What happened next is something I still cant fathom. When John Madden, my favorite analyst in any sport all-time, decided to retire from NBC, Collinsworth was hired to take his place on the most watched NFL game of the week. Good for him, bad for us. Because in its lack of infinite wisdom the NFL Network decided to hire Matt Millen to be their new lead analyst. Now if this was 2000, I would applaud the move, since back then Millen was considered to be Madden Lite. He was a rising star at FOX and was very entertaining to listen to. As a player he had made the Pro Bowl and had FOUR Super Bowl rings. His rep was that of a working class, gutty linebacker and he brought that mentality into the booth. In fact he was so knowledgeable and entertaining that the Detroit Lions hired him as their G.M. Oops!! What followed is probably the worst tenure of any NFL executive EVER! Now you could argue about some others being in his league, but just about all of them OWNED the team, they werent about to fire themselves! The Lions during his stewardship were 31-97! Think about that. 66 games under five hundred. People here are calling for Lovie and Angelos heads and theyre 2 games under this year, 2 games under for the last 2 12 years. What do you think the people of Detroit think of his ability to analyze football? (I read something that I didnt know while I was reading up on Mr. Millen. Last year when he was on air as part of NBCs Super Bowl pregame show, Channel 4 in Detroit ran a scroll at the bottom of the screen every time his face appeared on camera: Matt Millen was president of the Lions for the worst eight-year run in the history of the NFL. Knowing his history with the team, is there a credibility issue as he now serves as an analyst for NBC Sports? Ouch! That is funny. Can you imagine? Can you imagine the anger that this guy has generated?) I wont even get in to the fact that someone let him have that job for EIGHT years, I mean it wasnt that bad for us in Chicago, two easy games a year for the Bears are good for everyone!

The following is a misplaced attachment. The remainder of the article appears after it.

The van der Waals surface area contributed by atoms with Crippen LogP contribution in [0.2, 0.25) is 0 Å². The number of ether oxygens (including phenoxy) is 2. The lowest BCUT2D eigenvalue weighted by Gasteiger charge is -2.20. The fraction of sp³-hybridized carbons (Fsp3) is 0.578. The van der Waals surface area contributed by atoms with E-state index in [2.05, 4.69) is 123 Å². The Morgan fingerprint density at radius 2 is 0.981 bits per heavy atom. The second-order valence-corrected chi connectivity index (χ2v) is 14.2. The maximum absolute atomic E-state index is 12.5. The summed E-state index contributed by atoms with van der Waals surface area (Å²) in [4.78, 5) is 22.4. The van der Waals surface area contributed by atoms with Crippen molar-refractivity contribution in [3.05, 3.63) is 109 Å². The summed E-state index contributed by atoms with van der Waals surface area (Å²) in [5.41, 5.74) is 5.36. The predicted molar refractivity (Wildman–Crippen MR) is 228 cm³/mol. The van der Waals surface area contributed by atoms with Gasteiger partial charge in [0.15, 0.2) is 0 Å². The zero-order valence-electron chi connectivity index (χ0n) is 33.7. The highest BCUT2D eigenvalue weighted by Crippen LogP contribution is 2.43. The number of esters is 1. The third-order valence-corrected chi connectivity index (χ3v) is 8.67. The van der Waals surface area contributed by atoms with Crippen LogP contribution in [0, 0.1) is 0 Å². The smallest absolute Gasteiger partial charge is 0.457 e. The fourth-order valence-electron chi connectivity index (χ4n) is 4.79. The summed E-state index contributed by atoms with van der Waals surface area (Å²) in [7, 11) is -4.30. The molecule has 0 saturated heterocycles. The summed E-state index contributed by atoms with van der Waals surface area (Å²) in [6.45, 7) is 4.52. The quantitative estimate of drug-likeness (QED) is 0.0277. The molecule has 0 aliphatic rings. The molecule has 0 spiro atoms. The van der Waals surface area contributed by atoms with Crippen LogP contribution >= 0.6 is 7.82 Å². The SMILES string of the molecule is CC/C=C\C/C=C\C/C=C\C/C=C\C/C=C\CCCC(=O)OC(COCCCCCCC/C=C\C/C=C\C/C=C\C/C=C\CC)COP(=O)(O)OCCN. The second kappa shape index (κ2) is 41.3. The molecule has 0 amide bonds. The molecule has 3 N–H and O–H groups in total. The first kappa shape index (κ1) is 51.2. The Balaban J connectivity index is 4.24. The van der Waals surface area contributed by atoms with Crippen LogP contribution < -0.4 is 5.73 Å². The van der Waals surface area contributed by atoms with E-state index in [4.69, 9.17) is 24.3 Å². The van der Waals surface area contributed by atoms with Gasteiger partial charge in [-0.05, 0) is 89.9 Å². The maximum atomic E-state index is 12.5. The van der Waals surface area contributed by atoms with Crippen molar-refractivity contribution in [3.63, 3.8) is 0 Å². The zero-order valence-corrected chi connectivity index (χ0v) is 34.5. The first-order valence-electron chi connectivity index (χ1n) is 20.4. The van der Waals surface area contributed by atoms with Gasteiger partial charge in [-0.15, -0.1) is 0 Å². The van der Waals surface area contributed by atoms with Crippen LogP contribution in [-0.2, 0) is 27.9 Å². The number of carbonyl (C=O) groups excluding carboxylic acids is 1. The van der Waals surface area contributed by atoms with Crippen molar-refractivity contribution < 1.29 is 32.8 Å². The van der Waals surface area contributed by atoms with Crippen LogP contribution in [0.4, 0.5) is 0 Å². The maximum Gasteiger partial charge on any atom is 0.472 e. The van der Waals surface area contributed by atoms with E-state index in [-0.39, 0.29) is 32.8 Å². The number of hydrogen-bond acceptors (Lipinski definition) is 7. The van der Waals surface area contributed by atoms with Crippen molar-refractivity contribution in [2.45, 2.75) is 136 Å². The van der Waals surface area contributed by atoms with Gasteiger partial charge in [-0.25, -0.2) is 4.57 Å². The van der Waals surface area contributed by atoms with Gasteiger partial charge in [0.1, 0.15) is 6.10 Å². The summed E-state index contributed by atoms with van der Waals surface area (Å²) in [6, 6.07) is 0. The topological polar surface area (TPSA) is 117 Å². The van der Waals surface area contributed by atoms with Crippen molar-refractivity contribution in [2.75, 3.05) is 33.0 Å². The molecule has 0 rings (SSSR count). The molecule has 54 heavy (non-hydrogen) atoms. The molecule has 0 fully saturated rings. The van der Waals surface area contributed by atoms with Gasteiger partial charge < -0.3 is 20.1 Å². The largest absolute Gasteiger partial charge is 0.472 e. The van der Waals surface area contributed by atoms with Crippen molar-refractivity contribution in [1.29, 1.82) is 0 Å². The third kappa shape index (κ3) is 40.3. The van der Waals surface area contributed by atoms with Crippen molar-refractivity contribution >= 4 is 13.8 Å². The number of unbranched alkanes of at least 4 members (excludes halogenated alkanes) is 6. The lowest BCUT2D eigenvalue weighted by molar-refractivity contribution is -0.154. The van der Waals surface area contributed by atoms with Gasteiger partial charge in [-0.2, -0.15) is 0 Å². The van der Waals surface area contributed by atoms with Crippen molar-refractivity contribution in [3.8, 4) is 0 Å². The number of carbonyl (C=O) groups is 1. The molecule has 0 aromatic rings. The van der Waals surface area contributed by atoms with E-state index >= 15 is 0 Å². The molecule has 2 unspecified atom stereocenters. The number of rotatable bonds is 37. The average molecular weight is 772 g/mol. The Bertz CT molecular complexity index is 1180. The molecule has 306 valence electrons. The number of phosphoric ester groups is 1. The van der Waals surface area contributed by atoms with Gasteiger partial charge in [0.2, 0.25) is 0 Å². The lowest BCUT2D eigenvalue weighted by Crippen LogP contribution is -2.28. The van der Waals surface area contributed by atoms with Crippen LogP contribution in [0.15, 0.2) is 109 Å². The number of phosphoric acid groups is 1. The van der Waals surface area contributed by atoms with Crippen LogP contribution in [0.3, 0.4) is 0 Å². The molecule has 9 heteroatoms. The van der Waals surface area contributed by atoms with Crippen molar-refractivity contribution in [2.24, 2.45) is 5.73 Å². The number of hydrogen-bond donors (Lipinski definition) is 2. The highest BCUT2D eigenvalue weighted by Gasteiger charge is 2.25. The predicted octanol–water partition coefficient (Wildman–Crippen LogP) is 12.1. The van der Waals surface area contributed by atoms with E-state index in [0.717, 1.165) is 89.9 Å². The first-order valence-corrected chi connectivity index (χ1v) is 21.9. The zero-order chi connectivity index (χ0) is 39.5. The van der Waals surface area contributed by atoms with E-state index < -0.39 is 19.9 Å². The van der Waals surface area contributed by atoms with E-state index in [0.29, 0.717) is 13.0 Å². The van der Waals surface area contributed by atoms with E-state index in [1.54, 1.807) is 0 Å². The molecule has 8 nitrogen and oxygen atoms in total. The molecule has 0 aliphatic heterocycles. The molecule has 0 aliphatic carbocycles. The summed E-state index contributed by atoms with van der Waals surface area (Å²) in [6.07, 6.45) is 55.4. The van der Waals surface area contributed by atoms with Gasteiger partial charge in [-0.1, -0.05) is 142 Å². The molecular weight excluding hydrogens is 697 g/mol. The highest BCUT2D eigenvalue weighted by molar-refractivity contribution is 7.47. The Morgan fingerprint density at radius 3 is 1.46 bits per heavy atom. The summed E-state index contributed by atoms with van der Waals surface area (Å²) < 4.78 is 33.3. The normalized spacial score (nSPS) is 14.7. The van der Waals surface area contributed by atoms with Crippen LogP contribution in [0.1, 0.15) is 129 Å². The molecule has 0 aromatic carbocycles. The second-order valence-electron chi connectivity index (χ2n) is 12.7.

It seems though, that TV execs still love this guy like nothing ever happened. Because, since he was fired 3 games into the first 0-16 season ever last year, one that had his hand and footprints all over it, hes worked for NBC, ESPN and now the NFL Network. Does he have pictures? How does this guy keep getting hired? Now dont get me wrong, this is not personal, since when he was a player, I was a huge fan, especially since hes a Nittany Lion. Hes one of my boys. And I was one of those who thought he was great as an analyst before his misadventures as a G.M. But isnt TV about what have you done for me lately? I dont understand how anyone can take anything he has to say about football seriously, considering the fact of how close we still are to the wreckage.